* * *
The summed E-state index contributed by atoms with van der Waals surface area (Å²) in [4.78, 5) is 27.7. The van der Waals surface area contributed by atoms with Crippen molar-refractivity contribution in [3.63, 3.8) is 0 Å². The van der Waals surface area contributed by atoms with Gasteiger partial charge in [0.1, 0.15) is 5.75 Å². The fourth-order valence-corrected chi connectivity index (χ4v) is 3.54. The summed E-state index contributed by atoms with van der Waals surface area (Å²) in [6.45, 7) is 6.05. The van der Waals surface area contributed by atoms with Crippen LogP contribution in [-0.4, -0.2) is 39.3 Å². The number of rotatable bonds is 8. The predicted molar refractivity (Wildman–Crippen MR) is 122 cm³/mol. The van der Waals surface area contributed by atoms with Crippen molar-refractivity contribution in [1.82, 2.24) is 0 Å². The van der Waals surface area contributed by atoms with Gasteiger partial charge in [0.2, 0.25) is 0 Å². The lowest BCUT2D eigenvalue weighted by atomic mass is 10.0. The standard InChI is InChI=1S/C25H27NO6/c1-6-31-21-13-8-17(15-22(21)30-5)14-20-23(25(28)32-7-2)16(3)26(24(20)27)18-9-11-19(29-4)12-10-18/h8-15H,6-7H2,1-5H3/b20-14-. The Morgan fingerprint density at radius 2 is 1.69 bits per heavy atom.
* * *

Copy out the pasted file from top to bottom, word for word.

The summed E-state index contributed by atoms with van der Waals surface area (Å²) in [4.78, 5) is 27.7. The van der Waals surface area contributed by atoms with Crippen molar-refractivity contribution in [3.63, 3.8) is 0 Å². The van der Waals surface area contributed by atoms with Gasteiger partial charge in [0.1, 0.15) is 5.75 Å². The fourth-order valence-corrected chi connectivity index (χ4v) is 3.54. The summed E-state index contributed by atoms with van der Waals surface area (Å²) in [6.45, 7) is 6.05. The van der Waals surface area contributed by atoms with Crippen LogP contribution in [-0.4, -0.2) is 39.3 Å². The number of rotatable bonds is 8. The predicted molar refractivity (Wildman–Crippen MR) is 122 cm³/mol. The van der Waals surface area contributed by atoms with Crippen molar-refractivity contribution in [1.82, 2.24) is 0 Å². The van der Waals surface area contributed by atoms with Gasteiger partial charge in [0.2, 0.25) is 0 Å². The lowest BCUT2D eigenvalue weighted by atomic mass is 10.0. The standard InChI is InChI=1S/C25H27NO6/c1-6-31-21-13-8-17(15-22(21)30-5)14-20-23(25(28)32-7-2)16(3)26(24(20)27)18-9-11-19(29-4)12-10-18/h8-15H,6-7H2,1-5H3/b20-14-. The Morgan fingerprint density at radius 2 is 1.69 bits per heavy atom.